The wanderer throws his seed in the air in the field. Birds eat of the seeds. The seeds crack in their beaks and the sound is pleasant.
(Joyful fractures from nature’s infants)
The wanderer’s face is old and rough, chipped out of marble, tough and wise, the face of an emperor. He listens to the sound of the birds eating, his hand atop his dog’s head. He listens and sorts out the noises.
(A flinty, filthy fool looks at the birds)
The wanderer’s dog keenly watches the birds with grey eyes, one paw lifted up as if to dash forward at an instant, snout in line with the flock. The dog leans forward, trembling slightly, but knows better than to dash forward. The dog hears much more than the wanderer, yet does not realize the meaning.
(Dogs seek but never find)
From the outside, the pair seems to be frozen in time, crystallized. The sage wanderer and the poised dog watch the flock of eager birds, which gobble up the seeds greedily.
(A waste of life for the sake of birds)
One by one, the seeds are snatched up by steely beaks, cracked, chirped, cawed and swallowed. The flock rises as one and disappears swiftly beyond the horizon. The sunset is orange, and the field is bathed by a harvest moon in a cloudless sky. The wanderer lets out a sigh.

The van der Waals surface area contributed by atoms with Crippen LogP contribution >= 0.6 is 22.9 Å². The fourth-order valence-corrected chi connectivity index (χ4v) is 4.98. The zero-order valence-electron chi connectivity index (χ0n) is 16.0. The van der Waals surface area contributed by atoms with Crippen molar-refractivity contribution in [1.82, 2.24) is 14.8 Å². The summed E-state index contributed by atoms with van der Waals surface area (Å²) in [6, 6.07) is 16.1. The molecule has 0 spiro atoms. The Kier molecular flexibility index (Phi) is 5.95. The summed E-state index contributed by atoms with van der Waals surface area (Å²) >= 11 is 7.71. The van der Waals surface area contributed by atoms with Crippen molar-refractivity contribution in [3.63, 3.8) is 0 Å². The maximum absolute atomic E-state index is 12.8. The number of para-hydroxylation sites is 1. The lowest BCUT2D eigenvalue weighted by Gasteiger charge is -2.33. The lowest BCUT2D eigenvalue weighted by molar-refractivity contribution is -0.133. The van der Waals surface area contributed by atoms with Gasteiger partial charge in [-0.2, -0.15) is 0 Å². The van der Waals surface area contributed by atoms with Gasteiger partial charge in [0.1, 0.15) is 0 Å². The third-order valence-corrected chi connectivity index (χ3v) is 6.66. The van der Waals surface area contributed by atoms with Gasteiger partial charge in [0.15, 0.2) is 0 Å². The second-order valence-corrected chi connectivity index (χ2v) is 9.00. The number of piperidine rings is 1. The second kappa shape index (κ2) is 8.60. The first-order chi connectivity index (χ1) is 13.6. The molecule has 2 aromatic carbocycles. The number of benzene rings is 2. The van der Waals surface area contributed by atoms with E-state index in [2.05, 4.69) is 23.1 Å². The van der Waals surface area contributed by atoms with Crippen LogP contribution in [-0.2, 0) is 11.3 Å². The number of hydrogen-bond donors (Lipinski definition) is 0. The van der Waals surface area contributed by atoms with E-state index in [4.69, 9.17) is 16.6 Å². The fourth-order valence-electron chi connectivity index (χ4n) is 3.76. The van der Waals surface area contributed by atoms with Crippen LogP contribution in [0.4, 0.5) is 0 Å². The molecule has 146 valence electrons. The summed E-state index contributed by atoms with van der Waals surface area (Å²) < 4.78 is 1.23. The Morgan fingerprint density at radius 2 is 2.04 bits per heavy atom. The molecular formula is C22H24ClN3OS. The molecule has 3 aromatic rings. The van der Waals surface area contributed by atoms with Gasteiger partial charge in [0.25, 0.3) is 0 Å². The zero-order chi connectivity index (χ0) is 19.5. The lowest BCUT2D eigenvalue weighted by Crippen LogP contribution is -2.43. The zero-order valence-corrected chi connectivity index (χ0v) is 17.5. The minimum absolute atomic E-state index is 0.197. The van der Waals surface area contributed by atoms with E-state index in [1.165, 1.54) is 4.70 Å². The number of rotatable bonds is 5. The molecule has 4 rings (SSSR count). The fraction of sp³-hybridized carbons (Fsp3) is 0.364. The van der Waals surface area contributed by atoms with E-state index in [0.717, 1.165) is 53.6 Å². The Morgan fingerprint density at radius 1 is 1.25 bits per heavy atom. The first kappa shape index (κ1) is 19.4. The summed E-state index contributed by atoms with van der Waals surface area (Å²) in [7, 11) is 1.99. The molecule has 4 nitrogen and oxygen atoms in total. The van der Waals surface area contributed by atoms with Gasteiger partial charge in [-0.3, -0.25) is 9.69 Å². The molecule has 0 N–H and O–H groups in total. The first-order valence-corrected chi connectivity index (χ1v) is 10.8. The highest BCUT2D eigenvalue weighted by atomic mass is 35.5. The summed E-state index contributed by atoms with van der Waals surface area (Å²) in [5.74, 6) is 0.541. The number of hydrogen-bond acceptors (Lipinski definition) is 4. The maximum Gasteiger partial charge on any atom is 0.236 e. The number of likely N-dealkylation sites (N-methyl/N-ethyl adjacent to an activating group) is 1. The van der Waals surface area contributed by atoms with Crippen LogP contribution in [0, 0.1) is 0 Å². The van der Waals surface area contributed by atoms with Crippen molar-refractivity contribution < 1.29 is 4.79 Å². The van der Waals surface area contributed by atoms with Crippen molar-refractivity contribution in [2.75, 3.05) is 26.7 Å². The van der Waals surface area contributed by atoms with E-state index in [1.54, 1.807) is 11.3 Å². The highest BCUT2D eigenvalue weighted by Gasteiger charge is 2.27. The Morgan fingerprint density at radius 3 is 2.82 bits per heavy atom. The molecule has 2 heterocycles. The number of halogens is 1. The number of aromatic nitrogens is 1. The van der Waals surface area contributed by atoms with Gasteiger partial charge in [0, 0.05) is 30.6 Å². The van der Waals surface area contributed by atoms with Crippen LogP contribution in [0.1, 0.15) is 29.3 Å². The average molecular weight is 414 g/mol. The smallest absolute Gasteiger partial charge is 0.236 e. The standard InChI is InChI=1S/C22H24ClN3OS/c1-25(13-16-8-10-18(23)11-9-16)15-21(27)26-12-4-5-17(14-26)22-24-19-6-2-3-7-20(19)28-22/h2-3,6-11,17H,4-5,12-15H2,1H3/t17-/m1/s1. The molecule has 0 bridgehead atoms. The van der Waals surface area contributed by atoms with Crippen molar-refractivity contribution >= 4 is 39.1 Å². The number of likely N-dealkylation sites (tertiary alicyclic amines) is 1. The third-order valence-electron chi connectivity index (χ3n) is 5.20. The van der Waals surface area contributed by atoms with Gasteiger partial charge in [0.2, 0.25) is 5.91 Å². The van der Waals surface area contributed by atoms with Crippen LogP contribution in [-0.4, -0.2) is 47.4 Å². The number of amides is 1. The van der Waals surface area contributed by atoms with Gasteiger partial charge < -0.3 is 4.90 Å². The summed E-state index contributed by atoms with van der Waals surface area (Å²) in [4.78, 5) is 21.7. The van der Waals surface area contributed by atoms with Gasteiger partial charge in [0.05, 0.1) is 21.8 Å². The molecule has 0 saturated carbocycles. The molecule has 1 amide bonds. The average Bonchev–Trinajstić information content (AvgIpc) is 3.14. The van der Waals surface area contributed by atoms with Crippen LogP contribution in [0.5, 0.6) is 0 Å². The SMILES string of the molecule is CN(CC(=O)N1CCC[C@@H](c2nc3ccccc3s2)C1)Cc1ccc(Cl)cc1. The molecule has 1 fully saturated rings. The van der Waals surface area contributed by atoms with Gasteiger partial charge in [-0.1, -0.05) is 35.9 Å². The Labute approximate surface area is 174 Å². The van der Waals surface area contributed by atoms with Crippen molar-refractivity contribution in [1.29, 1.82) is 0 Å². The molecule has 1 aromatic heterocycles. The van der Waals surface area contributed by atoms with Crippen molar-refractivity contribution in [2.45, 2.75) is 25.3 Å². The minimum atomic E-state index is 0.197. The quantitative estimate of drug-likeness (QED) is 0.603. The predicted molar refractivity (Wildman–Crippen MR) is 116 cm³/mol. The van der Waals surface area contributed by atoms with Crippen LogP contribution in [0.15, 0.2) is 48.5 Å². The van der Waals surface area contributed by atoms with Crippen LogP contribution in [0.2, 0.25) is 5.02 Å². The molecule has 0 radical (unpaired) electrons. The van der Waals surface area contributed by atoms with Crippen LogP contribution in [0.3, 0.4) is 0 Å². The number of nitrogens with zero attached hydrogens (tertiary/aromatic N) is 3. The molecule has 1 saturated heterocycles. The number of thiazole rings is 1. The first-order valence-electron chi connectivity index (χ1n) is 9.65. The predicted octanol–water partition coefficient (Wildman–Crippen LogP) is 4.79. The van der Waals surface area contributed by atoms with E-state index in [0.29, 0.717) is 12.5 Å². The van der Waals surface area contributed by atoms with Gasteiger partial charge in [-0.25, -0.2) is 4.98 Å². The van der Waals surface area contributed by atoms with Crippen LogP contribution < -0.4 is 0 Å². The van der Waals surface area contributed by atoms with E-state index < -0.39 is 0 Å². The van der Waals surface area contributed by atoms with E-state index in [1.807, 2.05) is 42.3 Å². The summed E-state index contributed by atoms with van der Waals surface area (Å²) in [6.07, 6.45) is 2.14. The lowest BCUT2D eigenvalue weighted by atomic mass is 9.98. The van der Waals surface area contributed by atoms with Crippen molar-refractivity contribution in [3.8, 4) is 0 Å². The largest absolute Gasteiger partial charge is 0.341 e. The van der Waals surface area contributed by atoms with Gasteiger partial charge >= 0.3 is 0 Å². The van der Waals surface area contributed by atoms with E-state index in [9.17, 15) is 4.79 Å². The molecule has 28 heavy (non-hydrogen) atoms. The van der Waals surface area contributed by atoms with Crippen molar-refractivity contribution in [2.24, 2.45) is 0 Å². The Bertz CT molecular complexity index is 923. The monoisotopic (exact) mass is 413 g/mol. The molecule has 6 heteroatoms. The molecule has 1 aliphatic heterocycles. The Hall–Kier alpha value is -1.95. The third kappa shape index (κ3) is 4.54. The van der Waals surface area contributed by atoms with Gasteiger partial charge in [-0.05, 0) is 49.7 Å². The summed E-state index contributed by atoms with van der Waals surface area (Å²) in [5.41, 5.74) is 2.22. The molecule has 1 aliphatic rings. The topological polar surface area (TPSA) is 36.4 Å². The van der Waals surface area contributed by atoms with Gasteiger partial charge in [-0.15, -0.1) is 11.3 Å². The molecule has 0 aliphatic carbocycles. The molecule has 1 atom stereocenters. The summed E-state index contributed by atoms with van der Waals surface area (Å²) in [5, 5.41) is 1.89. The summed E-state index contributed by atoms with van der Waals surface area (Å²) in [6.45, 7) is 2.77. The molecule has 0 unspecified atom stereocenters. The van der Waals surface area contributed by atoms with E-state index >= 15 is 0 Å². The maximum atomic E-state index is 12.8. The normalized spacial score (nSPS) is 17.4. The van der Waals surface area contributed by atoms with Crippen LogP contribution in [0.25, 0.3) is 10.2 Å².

(A life is complete)
He has seen many moons, and has grown tired. The birds have flown away, and the seed-sack is empty. As the sun sets, and the dog lays down, the wanderer ponders his journeys. Many lands and many fields have come and gone under his knotted feet, and he has always managed to find seed to throw, to find the birds to come and crack the seed with their beaks.
(It is a thief who wastes what he has been given)
But the seed is finally gone. The sack is empty. The sun sets. The dog sleeps, and the wanderer lays his head down for the last time. He is no longer a wanderer, but an emperor, a poet. Only he commanded the birds and the dog with such poise and knowledge, and seeds have never been put to such a noble use. The orange sun turns to red.
(True nobility finds poetry in the field of existence)
It has been a mournful day, a wonderful day, and a scarlet day. The pools of orange and red poured by the sun slowly flow back toward the horizon, towards the birds that do not remember what has happened.
(A red-letter day for the lord of the seeds and fields)